‘Kurathi’ presents the Mahabharata in a new light

A scene from the play ‘Kurathi’

A scene from the play ‘Kurathi’   | Photo Credit: Special arrangement

‘Kurathi’, directed by Abhimanyu Vinayakumar, brings an alternative reading of the epic, using new theatre techniques

Kurathi is about a society that was “sidelined, betrayed and suppressed”. The play traverses between the Mahabharata and the present day, as those living on the fringes continue to be so. Designed and directed by Abhimanyu Vinayakumar and written by his father, MN Vinayakumar, it will be staged in the capital city from today (March 21) by their theatre group, Janabheri.

The characters in focus are Hidumba, his sister Hidimbi and her son, Ghatolkacha who live with other forest dwellers in harmony with nature. The Pandavas come to the forest with their mother, Kunthi, and the problems that begin with their arrival is the crux of the narrative, says Abhimanyu.

A scene from the play ‘Kurathi’

A scene from the play ‘Kurathi’   | Photo Credit: Special arrangement

The Mahabharatha is seen and interpreted through the perspective of the forest dwellers. Hidimbi’s mother and brothers become the mother and sons who get burnt inside Lakshagraha, a lacquer house built in Varanavat as a death trap by the Kauravas for Kunthi and the Pandavas. Hidimbi gets abused, Hidumba, is murdered. The forest-dwellers are evacuated to construct Indraprastha with a promise that they would will be taken care of. The oppression continues, until one day Hidimbi, the kurathi, curses the Pandavas. It’s doomsday, as the deluge submerges the earth.

Abhimanyu Vinayakumar, director of ‘Kurathi’ with his father, MN Vinayakumar, the playwright

Abhimanyu Vinayakumar, director of ‘Kurathi’ with his father, MN Vinayakumar, the playwright   | Photo Credit: Athira M

“Hidumba and Hidimbi are one-line characters in the epic. No author has written about them in a positive light. They have never been given any value at all,” the director believes. The play tries to equate Hidumba’s plight with that of Madhu, a tribal who was lynched. “The tribals have learnt to live with the alienation and suppression. Our point is that the ill-treatment might have begun during the period of the Mahabharata itself,” Vinayakumar points out.

Tribals from Wayanad were brought to their rehearsal space in Shoranur to study their language, songs, art forms, behaviour, body language and more. “We show a group of people sitting in a circle, on the verge of tears. It is a ritual of the Kurichya tribe, ‘Koottam’, whenn they wash away their sorrow by crying. Moreover the tribals are practitioners of indigenous medicines. In a scene where Hidimbi and others are shown preparing medicines, we have used tribal art forms such as vattakali and kambadakali,” he adds.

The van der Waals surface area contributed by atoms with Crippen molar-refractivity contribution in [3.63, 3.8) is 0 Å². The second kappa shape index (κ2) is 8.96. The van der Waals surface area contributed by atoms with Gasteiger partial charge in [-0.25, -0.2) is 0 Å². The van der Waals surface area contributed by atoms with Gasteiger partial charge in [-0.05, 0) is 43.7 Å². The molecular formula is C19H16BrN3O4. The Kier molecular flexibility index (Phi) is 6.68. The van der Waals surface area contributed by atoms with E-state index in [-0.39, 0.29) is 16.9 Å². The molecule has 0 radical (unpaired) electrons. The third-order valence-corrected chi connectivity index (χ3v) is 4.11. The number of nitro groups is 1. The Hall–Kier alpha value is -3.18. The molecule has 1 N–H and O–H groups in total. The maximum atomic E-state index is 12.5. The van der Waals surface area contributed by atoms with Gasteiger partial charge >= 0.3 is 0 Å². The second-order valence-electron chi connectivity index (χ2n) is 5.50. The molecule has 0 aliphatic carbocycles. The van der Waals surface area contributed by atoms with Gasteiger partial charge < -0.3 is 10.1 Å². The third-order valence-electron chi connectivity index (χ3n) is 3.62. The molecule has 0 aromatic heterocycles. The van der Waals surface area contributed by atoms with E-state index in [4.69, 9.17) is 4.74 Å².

Grand canvas

Research started two years ago and the making process itself took three months. Abhimanyu says that the stories in the Mahabharata have had a deep connect with his thought process. “So my assumption was that it would be easy to bring the story on stage unlike our other productions. But we had to change the script several times and it had to be placed on a bigger canvas than we had conceptualised,” he adds.

A scene from the play ‘Kurathi’

A scene from the play ‘Kurathi’   | Photo Credit: Special arrangement

When the play comes alive on a 40x50 ft sandwich performance space, which is sand itself, the audience stand to get a 360 degree gallery view. Kurathi has elements of puppetry, folk, classical and ritualistic art forms, besides video projection and light and sound effects. They have also used eco-friendly products keeping in with the theme.

“When you present something on a grand scale, the appreciation level of the audience also goes up. Since the Mahabharata has had multiple interpretations over the years, I wanted something new in terms of performance language, text and visual narrative. We have envisaged an emotional experience for the audience than just a visual treat,” he says. And one aspect the duo was very particular about putting across was the politics of the play. “The fact that this world belongs neither to you nor me, but to scores of animals, birds and other living beings,” concludes Abhimanyu.

Kurathi will be staged at Putharikandam Maidan from March 21 to 24 at 7 pm. Entry is free for the show on the first day. On other days, ticket is priced ₹500 per head. Contact: 9447995636;

Short takes

* MN Vinayakumar started Janabheri in 2004 as a Kathakali troupe because of Abhimanyu’s passion for Kathakali. Abhimanyu, a student of Kerala Kalamandalam, however, took to theatre after a few years. Since then Janabheri has been focussing on theatre. It has eight productions to its credit. Major works include Marimankanni, based on the life of Unnayi Warrier, and Yamadhoothu- After the Death of Othello, based on Shakespeare’s Othello. Both plays were selected for Bharat Rangotsav in New Delhi.

* Kurathi’s cast has Samudra Rejith, Ajith Kannan, Raag, Ramkumar, Sumesh Manithara and Priya Sreejith among others.

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Printable version | May 25, 2020 1:28:39 AM |

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